Bring the kids along to vote and teach them a valuable lesson.
Photo © Apryl Duncan
My older son is 5, not quite old enough to vote. But that doesn't mean I haven't talked to him about the importance of voting on Election Day. I've used 11 ways to teach your kids about the election process as my personal guide to show him how important voting is for every citizen.
We've discussed the candidates, the Electoral College vs. popular vote and even held a mock election. Our mock election was a bit different than what you would expect, though.
We voted yes/no on liking green beans (green beans lost), our dog (an easy win) and ice cream (a landslide victory). He enjoyed voting and wants to "cast his ballot" on everything now, from which playground we'll go to this week to what we'll be eating for dinner.
Voting in the 2012 election was a proud mama moment because of all we've been learning about voting and the political process. This was the first year my older son understand what my husband and I were actually doing when we went to our polling center.
My son knew we needed to show our ID, sign our names, pick up our ballots and find a place to sit so we could vote. Mommy did forget to tell him that he wouldn't actually get to vote in the presidential election so when we sat down and he asked, "Where's my ballot?", I had a quick sidebar lesson on how old you have to be to actually vote!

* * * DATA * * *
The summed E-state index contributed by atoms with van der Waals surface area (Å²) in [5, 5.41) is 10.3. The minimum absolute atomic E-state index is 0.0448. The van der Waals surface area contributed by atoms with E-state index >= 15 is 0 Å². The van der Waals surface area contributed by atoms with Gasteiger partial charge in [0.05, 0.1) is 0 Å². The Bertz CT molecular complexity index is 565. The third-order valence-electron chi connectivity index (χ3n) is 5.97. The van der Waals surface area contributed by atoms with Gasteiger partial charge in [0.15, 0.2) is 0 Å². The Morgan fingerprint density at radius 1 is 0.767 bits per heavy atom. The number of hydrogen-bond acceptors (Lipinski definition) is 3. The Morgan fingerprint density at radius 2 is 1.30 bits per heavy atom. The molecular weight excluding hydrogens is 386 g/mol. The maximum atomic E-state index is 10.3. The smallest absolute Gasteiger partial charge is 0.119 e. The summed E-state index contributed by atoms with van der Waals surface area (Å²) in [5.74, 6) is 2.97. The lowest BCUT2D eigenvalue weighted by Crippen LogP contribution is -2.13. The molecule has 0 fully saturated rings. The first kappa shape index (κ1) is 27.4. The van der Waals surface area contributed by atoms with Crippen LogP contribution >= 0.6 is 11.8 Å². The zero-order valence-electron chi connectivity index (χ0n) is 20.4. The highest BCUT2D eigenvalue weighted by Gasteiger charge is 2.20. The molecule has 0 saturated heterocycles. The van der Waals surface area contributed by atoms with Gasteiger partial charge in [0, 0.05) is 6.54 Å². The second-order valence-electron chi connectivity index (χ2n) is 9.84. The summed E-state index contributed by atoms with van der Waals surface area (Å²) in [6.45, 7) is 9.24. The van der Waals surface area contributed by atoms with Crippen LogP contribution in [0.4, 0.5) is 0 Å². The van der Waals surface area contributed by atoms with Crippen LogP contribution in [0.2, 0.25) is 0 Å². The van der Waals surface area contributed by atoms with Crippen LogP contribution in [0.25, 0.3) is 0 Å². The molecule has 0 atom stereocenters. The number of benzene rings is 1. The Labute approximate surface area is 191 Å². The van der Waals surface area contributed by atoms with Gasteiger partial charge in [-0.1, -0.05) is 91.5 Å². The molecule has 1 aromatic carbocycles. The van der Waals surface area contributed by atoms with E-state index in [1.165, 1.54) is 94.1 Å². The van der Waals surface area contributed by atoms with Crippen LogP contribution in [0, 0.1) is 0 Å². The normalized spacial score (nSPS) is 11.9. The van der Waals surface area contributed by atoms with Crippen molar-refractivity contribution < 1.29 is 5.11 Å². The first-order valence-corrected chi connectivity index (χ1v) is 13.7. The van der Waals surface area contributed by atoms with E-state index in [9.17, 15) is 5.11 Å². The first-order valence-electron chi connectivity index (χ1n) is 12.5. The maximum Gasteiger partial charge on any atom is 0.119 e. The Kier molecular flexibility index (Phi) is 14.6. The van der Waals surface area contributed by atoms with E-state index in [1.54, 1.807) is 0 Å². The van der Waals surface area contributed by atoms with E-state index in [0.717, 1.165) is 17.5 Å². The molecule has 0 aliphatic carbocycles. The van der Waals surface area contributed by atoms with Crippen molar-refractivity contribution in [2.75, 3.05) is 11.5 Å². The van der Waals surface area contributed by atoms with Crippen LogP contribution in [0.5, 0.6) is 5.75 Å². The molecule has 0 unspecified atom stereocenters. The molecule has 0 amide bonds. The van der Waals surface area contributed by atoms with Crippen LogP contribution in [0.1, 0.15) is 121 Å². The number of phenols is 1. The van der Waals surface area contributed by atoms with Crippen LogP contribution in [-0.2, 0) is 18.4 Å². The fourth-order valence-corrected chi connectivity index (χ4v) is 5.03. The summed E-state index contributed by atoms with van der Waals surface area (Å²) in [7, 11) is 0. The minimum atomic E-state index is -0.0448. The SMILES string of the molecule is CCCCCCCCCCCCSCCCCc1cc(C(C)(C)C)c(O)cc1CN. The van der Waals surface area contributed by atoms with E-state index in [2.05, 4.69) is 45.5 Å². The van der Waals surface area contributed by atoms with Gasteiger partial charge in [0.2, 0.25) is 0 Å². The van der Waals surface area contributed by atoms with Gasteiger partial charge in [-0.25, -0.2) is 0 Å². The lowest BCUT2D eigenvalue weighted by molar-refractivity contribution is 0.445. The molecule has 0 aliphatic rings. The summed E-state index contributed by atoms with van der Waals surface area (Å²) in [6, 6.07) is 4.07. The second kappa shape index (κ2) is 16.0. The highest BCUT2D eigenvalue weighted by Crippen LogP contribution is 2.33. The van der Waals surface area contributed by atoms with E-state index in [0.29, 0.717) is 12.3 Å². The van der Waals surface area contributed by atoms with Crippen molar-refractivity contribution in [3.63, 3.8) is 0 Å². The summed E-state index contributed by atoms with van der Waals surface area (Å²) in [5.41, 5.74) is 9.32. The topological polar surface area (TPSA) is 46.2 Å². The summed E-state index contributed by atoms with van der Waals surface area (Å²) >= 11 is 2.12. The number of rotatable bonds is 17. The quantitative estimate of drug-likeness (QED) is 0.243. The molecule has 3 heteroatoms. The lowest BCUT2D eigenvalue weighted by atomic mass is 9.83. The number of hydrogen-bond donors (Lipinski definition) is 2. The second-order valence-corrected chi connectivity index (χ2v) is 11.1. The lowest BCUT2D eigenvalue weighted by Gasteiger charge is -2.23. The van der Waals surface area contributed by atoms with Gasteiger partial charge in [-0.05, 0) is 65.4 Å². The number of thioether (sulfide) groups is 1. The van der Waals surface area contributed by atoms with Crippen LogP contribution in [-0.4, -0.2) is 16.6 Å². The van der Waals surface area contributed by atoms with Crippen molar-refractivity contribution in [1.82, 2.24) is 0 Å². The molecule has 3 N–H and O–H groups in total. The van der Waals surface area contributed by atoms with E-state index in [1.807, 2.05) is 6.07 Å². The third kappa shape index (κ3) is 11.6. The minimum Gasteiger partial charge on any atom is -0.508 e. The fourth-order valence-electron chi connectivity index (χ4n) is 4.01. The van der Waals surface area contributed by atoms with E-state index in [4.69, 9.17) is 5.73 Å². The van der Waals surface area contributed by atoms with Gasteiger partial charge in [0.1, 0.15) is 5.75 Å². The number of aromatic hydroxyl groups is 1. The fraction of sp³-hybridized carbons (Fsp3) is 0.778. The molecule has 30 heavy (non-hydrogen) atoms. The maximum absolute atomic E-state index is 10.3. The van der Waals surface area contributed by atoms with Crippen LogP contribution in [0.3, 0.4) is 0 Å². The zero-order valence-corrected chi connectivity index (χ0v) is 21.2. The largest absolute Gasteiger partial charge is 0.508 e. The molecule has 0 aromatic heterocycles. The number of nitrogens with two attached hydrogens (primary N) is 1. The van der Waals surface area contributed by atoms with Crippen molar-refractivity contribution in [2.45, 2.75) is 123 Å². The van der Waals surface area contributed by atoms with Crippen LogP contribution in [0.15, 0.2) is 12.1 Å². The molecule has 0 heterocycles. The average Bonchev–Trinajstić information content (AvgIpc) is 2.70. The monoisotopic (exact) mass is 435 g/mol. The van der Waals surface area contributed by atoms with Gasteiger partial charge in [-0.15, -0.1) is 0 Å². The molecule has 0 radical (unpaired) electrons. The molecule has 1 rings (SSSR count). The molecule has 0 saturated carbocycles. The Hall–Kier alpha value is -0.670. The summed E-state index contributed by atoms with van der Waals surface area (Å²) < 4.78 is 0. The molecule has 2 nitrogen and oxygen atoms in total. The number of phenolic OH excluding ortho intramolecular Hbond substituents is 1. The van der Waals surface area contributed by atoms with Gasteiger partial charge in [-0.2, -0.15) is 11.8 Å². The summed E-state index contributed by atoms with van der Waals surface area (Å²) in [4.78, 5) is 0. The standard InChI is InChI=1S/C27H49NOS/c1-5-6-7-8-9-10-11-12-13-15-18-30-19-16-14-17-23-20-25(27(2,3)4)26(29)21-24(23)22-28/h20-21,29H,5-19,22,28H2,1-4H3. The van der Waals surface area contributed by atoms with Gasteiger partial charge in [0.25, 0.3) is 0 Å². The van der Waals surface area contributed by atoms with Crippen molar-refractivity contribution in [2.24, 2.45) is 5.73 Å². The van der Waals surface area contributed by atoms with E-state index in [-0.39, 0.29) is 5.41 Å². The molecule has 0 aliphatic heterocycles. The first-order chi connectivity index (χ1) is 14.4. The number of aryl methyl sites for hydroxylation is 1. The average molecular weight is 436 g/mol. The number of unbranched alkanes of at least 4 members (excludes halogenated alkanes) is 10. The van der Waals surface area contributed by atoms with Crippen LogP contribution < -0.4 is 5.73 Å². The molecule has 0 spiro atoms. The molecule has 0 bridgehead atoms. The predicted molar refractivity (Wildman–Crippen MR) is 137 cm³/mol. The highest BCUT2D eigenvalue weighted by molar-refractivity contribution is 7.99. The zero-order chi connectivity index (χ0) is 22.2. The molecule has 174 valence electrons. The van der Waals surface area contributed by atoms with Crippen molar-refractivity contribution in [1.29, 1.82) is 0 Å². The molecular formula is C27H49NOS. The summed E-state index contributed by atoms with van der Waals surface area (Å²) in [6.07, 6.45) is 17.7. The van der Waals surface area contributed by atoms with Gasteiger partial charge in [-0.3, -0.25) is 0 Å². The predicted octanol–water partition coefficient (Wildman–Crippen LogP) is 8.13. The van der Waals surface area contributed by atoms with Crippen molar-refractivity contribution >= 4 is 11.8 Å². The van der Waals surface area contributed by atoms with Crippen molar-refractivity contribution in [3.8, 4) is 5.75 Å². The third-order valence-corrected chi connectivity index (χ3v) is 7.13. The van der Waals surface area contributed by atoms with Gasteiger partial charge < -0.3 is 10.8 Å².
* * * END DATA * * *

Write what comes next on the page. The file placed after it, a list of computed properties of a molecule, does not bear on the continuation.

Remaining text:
I voted while holding a wiggly one year old and with my five year old sitting so patiently watching me cast my vote. He was thrilled when the poll workers also gave him an "I Voted" sticker. I think he earned it.
While that was the highlight of our day so far, we'll also be watching the results come in this evening. I even got him to take a nap this afternoon so he could stay up late and watch election night coverage. Score one for mom!
For us, it's not about our candidates winning or losing. He understands people will win and people will lose the election. And that's okay. What I'm teaching him isn't about voting Republican, Democrat or for another party.
My lesson for him is simple: just vote.